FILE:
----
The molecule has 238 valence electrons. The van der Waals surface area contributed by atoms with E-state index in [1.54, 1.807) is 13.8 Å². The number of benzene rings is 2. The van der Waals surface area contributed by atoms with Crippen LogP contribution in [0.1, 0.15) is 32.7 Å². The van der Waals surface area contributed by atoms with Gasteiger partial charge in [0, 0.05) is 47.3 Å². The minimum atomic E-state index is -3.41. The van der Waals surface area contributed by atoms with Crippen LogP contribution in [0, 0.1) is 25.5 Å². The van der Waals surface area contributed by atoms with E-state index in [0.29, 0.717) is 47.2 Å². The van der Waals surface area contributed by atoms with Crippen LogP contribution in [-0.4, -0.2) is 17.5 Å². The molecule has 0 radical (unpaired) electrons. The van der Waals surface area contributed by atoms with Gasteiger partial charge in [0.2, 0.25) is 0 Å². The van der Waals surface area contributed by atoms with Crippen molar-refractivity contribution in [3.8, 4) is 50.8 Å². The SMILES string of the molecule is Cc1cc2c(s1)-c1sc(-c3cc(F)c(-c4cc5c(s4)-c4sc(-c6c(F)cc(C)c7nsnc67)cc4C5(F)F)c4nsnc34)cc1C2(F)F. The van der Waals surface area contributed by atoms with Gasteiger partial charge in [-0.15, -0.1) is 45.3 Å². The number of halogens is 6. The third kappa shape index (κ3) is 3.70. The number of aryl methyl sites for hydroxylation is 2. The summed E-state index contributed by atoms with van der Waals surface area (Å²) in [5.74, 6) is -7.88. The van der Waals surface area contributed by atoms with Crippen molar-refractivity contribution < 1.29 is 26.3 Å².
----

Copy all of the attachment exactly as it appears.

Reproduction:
The molecule has 238 valence electrons. The van der Waals surface area contributed by atoms with E-state index in [1.54, 1.807) is 13.8 Å². The number of benzene rings is 2. The van der Waals surface area contributed by atoms with Crippen LogP contribution in [0.1, 0.15) is 32.7 Å². The van der Waals surface area contributed by atoms with Gasteiger partial charge in [0, 0.05) is 47.3 Å². The minimum atomic E-state index is -3.41. The van der Waals surface area contributed by atoms with Crippen LogP contribution in [0, 0.1) is 25.5 Å². The van der Waals surface area contributed by atoms with E-state index in [0.29, 0.717) is 47.2 Å². The van der Waals surface area contributed by atoms with Crippen LogP contribution in [-0.4, -0.2) is 17.5 Å². The molecule has 0 radical (unpaired) electrons. The van der Waals surface area contributed by atoms with Gasteiger partial charge in [0.2, 0.25) is 0 Å². The van der Waals surface area contributed by atoms with Crippen molar-refractivity contribution in [3.8, 4) is 50.8 Å². The SMILES string of the molecule is Cc1cc2c(s1)-c1sc(-c3cc(F)c(-c4cc5c(s4)-c4sc(-c6c(F)cc(C)c7nsnc67)cc4C5(F)F)c4nsnc34)cc1C2(F)F. The van der Waals surface area contributed by atoms with Gasteiger partial charge in [-0.15, -0.1) is 45.3 Å². The number of halogens is 6. The third kappa shape index (κ3) is 3.70. The number of aryl methyl sites for hydroxylation is 2. The summed E-state index contributed by atoms with van der Waals surface area (Å²) in [5.74, 6) is -7.88. The van der Waals surface area contributed by atoms with Crippen molar-refractivity contribution < 1.29 is 26.3 Å².